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University Library, University of Illinois at Urbana-Champaign

Grey Literature

Learn what Grey Literature is, how to evaluate it, what formats it takes, how to find it, and how to incorporate it in your research.

We now know that Grey Literature is the opposite of Scholarly, Peer-Reviewed literature. Unlike Peer-Reviewed literature, Grey Literature is not reviewed by experts before being published, which means readers have to do all the work of evaluating the literature themselves. Why would someone use Grey Literature when it is generally less reliable and requires more evaluation on the users' part than Peer-Reviewed Literature? Among other reasons, Grey Literature is often...

  • Faster
  • Cheaper to Access
  • More Accessible Language and Writing Style
  • More Diverse Viewpoints
  • More plentiful, especially on niche subjects

..than scholarly, peer-reviewed research. Keep in mind that no matter the reason for using grey literature, you will need to properly evaluate it.

The peer-review process takes time to complete, sometimes up to 3 months. This means that scholarly articles published today can already be weeks or months out of date. If researchers need very current information, they will need to look to grey literature sources.
Scholarly Journals are not like magazine subscriptions in terms of pricing. One scholarly journal subscription can cost anywhere from a few hundred dollars to $7,000. This means that the scholarly and peer-reviewed information published in these journals is inaccessible to many people. Even people affiliated with universities may not be able to access them as many universities around the cannot afford access to many journals as their prices keep increasing. Have you ever run into a paywall when trying to access an article? In many cases, people will turn to freely available Grey Literature rather than pay a huge fee to get around a paywall.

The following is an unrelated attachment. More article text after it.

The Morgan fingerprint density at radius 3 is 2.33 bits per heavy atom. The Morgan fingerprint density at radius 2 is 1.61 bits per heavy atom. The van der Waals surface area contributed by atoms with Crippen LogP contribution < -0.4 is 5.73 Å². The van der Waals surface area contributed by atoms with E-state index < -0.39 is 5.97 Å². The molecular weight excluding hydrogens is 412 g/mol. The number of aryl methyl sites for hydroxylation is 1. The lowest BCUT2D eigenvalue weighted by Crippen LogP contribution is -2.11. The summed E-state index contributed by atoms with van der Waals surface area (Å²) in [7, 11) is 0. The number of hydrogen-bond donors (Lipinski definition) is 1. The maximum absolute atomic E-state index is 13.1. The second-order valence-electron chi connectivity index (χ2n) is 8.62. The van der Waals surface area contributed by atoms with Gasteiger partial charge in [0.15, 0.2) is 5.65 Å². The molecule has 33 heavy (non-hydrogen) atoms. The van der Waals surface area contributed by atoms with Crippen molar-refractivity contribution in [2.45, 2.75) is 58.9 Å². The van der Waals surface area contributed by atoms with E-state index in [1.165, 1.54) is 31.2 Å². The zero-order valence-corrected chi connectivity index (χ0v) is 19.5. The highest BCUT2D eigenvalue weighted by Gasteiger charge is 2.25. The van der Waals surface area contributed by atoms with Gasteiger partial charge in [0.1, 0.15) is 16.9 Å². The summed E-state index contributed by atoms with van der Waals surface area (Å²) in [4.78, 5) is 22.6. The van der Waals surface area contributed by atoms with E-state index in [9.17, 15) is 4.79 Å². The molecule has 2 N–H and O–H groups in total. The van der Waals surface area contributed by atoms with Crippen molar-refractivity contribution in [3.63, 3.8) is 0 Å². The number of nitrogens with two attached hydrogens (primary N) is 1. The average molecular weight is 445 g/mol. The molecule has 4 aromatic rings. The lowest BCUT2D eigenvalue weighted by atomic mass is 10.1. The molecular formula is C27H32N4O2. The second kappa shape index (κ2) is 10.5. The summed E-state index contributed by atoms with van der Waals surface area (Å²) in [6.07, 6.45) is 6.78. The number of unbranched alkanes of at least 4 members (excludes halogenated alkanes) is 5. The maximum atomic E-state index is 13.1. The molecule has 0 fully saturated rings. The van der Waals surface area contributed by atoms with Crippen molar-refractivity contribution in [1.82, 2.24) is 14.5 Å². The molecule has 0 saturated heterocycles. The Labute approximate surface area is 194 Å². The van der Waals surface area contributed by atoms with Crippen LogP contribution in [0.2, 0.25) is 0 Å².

As a student, have you ever read a scholarly article and felt very lost and confused? Academic writing is known for being overly complicated and confusing for readers to keep up with. While there are many examples of Grey Literature being equally confusing (Legal Documents and Government technical reports for example), there are many types of Grey literature that are easier to understand and read than scholarly articles. Newspaper articles, for example, are usually much easier to understand than an academic article on the same topic.

Universities and other academic institutions have a diversity problem and that is reflected in the scholarly and peer-reviewed literature that is published. Historically, scholarly literature was made by white, western-centric, affluent men because that is who could access the academic institutions that produce such literature. Diversity efforts have changed this to some extent, but it is a major problem. This means that scholarly literature is often missing important viewpoints and information that could be extremely valuable for building knowledge. Grey literature does not require authors to have made it past all the barriers and hurdles of academia so it is often more diverse than scholarly literature.

Because grey literature isn't held to the same reviewing standards and is generally easier to produce, there is a lot more existing grey literature than there is scholarly peer-reviewed literature. At any given time, scholarly literature makes up only a small percent of available information, while grey literature makes up the vast majority of available information. Keep in mind that the principal of "quantity over quality" is often at play here. The information isn't necessarily verified, and there are many examples of different items of grey literature reporting the same exact information with little added value. Think of all the literature different organizations put out during COVID-19. How many of those pieces of literature gave identical information with very little variance? Did these multiple pieces of literature help your understanding of the virus after reading the first few?
Anyone who specializes in a certain academic field knows how niche academia can get in their literature. However, there is a limit to how niche academia can get in some areas and there are several types of information that academia typically does not cover. For example, local water quality data will likely never be published in an academic journal, but is consistently published by local government sources.